## Loops and Conditions

Real programs can do more than just getting input, performing some math, and then printing out the results.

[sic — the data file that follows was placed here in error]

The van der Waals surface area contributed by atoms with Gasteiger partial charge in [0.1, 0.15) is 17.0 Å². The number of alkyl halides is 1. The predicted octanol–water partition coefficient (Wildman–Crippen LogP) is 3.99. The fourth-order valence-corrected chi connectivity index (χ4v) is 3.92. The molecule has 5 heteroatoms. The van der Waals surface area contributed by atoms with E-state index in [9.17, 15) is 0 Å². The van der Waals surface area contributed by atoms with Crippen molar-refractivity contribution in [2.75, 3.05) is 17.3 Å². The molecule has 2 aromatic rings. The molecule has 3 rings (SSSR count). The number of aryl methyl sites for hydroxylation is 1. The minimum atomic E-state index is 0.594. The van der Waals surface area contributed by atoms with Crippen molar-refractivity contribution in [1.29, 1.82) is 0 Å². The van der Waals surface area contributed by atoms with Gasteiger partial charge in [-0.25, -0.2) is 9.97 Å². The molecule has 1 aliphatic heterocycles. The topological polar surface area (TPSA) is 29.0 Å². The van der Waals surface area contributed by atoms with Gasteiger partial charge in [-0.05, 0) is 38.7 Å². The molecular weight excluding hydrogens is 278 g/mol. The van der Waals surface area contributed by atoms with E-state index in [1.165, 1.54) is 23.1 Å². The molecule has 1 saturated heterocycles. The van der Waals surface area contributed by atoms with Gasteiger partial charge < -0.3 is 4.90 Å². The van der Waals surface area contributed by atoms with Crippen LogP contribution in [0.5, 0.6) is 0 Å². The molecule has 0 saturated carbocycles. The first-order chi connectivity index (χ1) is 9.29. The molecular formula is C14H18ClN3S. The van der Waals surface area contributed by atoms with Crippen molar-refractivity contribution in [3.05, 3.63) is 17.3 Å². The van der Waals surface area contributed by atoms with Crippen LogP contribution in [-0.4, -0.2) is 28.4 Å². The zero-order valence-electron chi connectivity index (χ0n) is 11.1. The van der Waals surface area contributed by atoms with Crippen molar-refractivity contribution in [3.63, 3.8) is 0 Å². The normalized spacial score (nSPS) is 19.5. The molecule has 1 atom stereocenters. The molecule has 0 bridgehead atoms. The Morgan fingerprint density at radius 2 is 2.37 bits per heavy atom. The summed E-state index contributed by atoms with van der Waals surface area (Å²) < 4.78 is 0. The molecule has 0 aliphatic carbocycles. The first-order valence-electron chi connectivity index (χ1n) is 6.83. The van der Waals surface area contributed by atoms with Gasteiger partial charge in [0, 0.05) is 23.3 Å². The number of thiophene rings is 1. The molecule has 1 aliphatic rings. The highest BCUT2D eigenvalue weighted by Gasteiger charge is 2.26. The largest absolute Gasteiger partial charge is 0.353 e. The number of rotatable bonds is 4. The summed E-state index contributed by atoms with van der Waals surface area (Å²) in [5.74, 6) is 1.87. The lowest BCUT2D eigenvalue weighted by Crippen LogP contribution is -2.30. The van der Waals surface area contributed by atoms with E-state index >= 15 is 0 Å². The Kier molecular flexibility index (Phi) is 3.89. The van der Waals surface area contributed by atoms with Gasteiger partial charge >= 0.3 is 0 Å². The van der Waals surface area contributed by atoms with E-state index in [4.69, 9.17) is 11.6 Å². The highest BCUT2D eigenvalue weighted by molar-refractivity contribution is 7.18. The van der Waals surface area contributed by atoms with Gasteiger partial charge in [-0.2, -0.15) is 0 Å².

``` if (condition_1) { ...block of statements executed if condition_1 is true ...statements are either more ifs and conditions or normal normal lines of code that end with semi-colons } else if (condition_2) { ...statements executed if condition_2 is true and condition_1 was false } else { ...statements executed otherwise meaning 1 and 2 were false } ``` and any variant that derives from the above. Either by omitting branches or by including nested conditionals. Meaning having an if inside of another if. Now that we can make an if we need to make the condition that goes inside of the parenthesis of the if. Conditions are logical operators involving the comparison of quantities (of the same c type). Here are a list of the basic conditional operators. ``` < smaller than <= smaller than or equal to == equal to != not equal to >= greater than or equal to > greater than ``` and the boolean operators ``` && and || or ! not ``` Now that you know the operators here are some sample conditions. For instance using the above example. ```if (numcandy > 1000) { printf("The store does not have that much candy in stock!"); } else .... print out the cost ..... ``` The boolean operators are for combining more than one condition into a single if statement. So for instance ```if (money>500 && cost<10) ... ``` This condition would only be true if both money was greater than 500, and cost less than 10. If you replace the && with || then the condition would be true if either money is bigger than 500 OR cost less than 10. I think you get the picture. Another couple things to notice about conditional statements in C is that the equality operator is == (two equals) and not = one equals sign. The single equals sign as we learned in the previous lesson is the assignment operator. You use it to assign values to variables so when you want to test if a variable is equal to something use two equals signs == and not one. Remember THIS! It is very important. Next with C conditional statements you can also omit (leave out) the operator. if you had a conditional statement: ```if (numcandy) {...} ``` This would evaluate to true and the statements inside the {} brackets would be executed, if numcandy was not equal to zero. Understand? If you have no operators inside the parenthesis then C will simply check to see if the value is anything but zero. Another conditional use is in the switch construct: ``` switch (variable) { case const_1: { ...block of statements... break; } case const_2: { ...block of statements... break; } default: { ...block of statements.. } } ``` The appropriate block of statements is executed according to the value of the expression, compared with the constant expressions in the case statement. The break statements insure that the statements in the cases following the chosen one will not be executed. If you would want to execute these statements, then you would leave out the break statements. This construct is particularly useful in handling input variables. Here is an example, if you had a integer variable called race position.```switch (race_position) { case 1: { printf("First place, you get gold!\n"); break; } case 2: { printf("Second place, you get silver!\n"); break; } case 3: { printf("Third place, you get bronze!\n"); break; } default: // all other numbers (anything but 1,2,3) { printf("You dont get anything, you lose!\n"); break; } } // end switch``` You could have easily done this same thing with three if's and and else. But we wanted to demonstrate the switch. As an excersize rewrite the above code segment to use if's instead of the switch. That's it for conditional statements, now we come to the next part of lesson three loops. C provides two basic types of loops a while and a for loop. While and for loops continue to repeat basically until certain conditions are met. Here is the syntax for while and for loops: ``` while (condition) { ...block of statements to execute... } ``` and the for loop: ``` for (expression_1; expression_2; expression_3) { ...block of statements to execute... } ``` The while loop continues to loop until the condition becomes false. The condition is tested upon entering the loop. Any logical construction (see below for a list) can be used in this context. The for loop is a special case, and is equivalent to the following while loop: ``` expression_1; while (expression_2) { ...block of statements... expression_3; } ``` For instance, the following structure is often encountered: ``` i = initial_i; while (i <= i_max) { ...block of statements... i = i + i_increment; } ``` This structure may be rewritten in the easier syntax of the for loop as: ``` for (i = initial_i; i <= i_max; i = i + i_increment) { ...block of statements... } ``` Infinite loops are possible (e.g. for(;;)), but not too good for your computer budget! C permits you to write an infinite loop, and provides the break statement to ``breakout'' of the loop. For example, consider the following (admittedly not-so-clean) re-write of the previous loop: ``` angle_degree = 0; for ( ; ; ) { ...block of statements... angle_degree = angle_degree + 10; if (angle_degree == 360) break; } ``` The conditional if simply asks whether angle_degree is equal to 360 or not; if yes, the loop is stopped. Finally, to wrap up this lesson we will introduce #define's and then give the sample program. You can define constants of any type by using the #define compiler directive. Its syntax is simple--for instance ```#define ANGLE_MIN 0 #define ANGLE_MAX 360 ``` would define ANGLE_MIN and ANGLE_MAX to the values 0 and 360, respectively. C distinguishes between lowercase and uppercase letters in variable names. It is customary to use only capital letters in defining global constants. Then inside your program you could insert ANGLE_MAX anytime you wanted to use the number 360. Now here is the sample program. You should be able to understand all the code there in. Basically there is a #define for a number of lollipopps, and you sell lollipopps until you run it, but there is also a limit too how many you can get at one time. Then after all are sold, the amount of money for all purchases is printed out. ```#include #define START_NUMBERLOLLIPOPS 100 #define MAX_AT_ONCE 30 void main() { int numcandy; double cost; int numberlollipopps; double totalcost; numberlollipopps = START_NUMBERLOLLIPOPS; // set start value to our constant totalcost = 0; while (numberlollipopps > 0) { printf("(%d left) How many lollipops do you want (-1 quits): ", numberlollipopps); scanf("%d", &numcandy); if (numcandy == -1) // since this if has only one statement brackets are not needed break; // exit out of the while loop else if (numcandy > MAX_AT_ONCE || numcandy <= 0 || numcandy > numberlollipopps) { printf("You cannot have that many, enter another number\n"); } else { cost = 0.55 * numcandy; printf("\nPlease pay \$%.2f to the cashier!\n", cost); totalcost = totalcost + cost; numberlollipopps = numberlollipopps - numcandy; } } printf("All the lollipopps have been sold for : \$%.2f\n", totalcost); } ```